Each year, the California Chamber of Commerce publishes a list of several dozen bills it calls “job killers,” targeting them for defeat or severe amendment.
It largely embraces the major legislative priorities of four liberal blocs – unions, environmentalists, consumer advocates and personal injury lawyers. And it symbolizes the Capitol’s perpetual war between those groups and business and professional interests.
Over the years, the chamber and its allies have been remarkably successful in blocking targeted bills and so far, they seem to be repeating that record this year.
But what happens in the legislative arena is only half of the story. The other half occurs during even-numbered years when the contending factions battle over electing friendly legislators.
Digital Access for only $0.99
For the most comprehensive local coverage, subscribe today.
The advent of two business-backed changes in legislative elections, a “top-two” primary system and redistricting by an independent commission after the 2010 census, changed the perennial power struggle’s dynamics.
Business interests had previously engaged in Democratic primary duels for legislative seats. But the new system, in which all candidates would be listed on the same primary ballot and the top two finishers would compete in November, regardless of party, gave business new opportunities to elect friendlier Democrats vis-à-vis those allied with the four liberal blocs.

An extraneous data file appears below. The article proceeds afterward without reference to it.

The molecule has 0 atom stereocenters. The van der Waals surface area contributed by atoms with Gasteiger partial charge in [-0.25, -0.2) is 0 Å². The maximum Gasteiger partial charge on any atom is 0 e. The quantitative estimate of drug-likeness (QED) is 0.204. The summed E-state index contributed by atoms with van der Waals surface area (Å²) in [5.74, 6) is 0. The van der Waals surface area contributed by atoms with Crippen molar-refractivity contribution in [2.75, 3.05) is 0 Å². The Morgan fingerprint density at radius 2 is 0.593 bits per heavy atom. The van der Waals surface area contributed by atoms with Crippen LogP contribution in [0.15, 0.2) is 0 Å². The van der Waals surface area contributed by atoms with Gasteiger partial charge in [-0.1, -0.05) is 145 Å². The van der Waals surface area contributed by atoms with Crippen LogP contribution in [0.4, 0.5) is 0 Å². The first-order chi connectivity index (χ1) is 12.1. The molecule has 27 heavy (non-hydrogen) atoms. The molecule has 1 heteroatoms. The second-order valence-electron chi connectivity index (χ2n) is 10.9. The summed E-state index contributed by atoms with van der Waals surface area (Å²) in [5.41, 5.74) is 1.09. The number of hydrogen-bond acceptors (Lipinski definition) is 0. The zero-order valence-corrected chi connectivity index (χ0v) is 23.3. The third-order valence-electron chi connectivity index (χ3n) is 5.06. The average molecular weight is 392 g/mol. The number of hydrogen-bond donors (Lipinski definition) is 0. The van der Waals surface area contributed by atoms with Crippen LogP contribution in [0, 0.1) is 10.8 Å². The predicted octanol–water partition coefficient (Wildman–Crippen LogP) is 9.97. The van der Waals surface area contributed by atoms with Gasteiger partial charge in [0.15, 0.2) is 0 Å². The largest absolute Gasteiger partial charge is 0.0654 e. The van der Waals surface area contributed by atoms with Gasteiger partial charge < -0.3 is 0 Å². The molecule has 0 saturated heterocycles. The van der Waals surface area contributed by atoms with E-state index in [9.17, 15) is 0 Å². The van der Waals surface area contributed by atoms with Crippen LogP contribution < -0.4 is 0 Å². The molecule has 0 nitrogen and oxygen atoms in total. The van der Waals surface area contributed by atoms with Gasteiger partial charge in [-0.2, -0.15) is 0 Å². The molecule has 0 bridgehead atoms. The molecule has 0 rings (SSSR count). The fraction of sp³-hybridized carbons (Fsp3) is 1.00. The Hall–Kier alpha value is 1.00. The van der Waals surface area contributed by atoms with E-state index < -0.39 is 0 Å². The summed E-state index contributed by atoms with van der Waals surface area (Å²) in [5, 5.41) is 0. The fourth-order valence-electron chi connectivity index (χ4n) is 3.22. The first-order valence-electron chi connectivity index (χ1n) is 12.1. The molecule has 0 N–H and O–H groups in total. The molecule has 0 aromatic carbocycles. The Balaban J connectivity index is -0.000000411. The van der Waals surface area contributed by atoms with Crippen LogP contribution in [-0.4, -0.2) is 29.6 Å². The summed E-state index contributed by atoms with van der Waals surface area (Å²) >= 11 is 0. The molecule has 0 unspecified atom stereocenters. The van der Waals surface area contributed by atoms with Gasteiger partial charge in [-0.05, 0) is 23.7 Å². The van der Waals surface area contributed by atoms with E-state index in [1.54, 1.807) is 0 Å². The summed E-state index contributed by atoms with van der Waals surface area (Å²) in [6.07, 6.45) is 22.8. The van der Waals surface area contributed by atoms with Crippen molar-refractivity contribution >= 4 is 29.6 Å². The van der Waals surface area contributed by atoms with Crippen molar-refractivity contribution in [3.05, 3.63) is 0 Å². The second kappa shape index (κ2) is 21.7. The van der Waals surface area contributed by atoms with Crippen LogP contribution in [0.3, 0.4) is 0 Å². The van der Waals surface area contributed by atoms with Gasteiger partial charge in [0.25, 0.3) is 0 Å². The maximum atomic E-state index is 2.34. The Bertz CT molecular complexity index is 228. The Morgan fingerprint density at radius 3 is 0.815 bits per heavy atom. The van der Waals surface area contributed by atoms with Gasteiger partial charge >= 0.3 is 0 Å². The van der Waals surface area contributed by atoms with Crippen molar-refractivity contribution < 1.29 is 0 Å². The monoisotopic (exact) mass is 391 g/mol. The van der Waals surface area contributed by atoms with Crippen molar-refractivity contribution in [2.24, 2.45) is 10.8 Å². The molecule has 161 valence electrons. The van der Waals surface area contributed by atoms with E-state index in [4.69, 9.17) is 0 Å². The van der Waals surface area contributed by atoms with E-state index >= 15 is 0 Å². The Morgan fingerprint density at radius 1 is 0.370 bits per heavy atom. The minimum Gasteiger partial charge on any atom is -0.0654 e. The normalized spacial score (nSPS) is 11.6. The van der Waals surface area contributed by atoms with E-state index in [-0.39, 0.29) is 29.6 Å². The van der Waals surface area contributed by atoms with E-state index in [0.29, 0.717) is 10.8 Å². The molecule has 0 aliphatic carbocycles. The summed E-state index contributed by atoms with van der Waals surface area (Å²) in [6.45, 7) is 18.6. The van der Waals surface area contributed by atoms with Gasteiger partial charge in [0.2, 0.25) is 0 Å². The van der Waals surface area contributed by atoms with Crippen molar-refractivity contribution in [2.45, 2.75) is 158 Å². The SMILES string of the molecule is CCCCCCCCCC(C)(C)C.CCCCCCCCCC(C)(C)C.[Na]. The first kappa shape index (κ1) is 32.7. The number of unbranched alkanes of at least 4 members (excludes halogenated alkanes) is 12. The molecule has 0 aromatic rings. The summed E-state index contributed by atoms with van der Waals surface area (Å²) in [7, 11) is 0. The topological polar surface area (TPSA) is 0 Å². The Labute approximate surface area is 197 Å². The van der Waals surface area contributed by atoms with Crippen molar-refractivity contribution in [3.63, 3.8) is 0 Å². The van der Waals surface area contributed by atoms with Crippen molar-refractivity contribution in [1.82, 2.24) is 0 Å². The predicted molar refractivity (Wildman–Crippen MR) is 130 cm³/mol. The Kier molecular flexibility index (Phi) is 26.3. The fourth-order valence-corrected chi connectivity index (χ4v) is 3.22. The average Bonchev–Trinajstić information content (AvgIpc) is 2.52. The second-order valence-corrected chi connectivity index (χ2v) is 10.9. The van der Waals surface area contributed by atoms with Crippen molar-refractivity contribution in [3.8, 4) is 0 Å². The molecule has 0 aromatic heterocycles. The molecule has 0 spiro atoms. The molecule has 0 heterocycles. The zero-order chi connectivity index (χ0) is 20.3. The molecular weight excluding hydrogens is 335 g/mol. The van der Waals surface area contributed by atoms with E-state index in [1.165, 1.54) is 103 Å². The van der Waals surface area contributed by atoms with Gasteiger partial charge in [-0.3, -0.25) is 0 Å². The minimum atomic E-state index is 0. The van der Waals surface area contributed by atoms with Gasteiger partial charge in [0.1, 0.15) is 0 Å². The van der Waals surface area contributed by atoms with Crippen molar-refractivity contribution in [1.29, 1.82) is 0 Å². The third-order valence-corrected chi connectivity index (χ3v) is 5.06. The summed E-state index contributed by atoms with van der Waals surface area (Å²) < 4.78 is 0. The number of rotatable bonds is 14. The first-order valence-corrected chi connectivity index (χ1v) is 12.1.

The 2012 elections were the first tests of the two changes. Democrats won supermajorities in both legislative houses but business backed a number of friendly Democratic winners, including two who knocked off Democratic incumbents.
While the potential of the supermajorities to pass liberal legislation, such as tax increases, got lots of media attention, it was never employed. Meanwhile, the chamber ran up its usual overwhelming victories on 2013 “job killer” bills, much to liberals’ chagrin.
Whether the supermajorities survive in this year’s elections is one issue, but another is whether the Democratic majorities, regardless of size, move leftward or rightward, and that means another round of primary battles. There are perhaps a half-dozen Democrat vs. Democrat duels with that dynamic, with one in Contra Costa and Alameda counties a centerpiece.
Steve Glazer ran Gov. Jerry Brown’s 2010 campaign and later advised the chamber on 2012 legislative races, making him a pariah to unions and the Democratic leadership. This year, Glazer’s running in the 16th Assembly District as a union critic, and while business backs him with big bucks, unions and other liberal groups are spending heavily against him and for teacher Tim Sbranti.
An ironic –and infinitely interesting – outcome would be for Democrats to retain a 54-seat supermajority in the Assembly with Glazer as the 54th vote.
But no matter what happens, the perennial war will continue.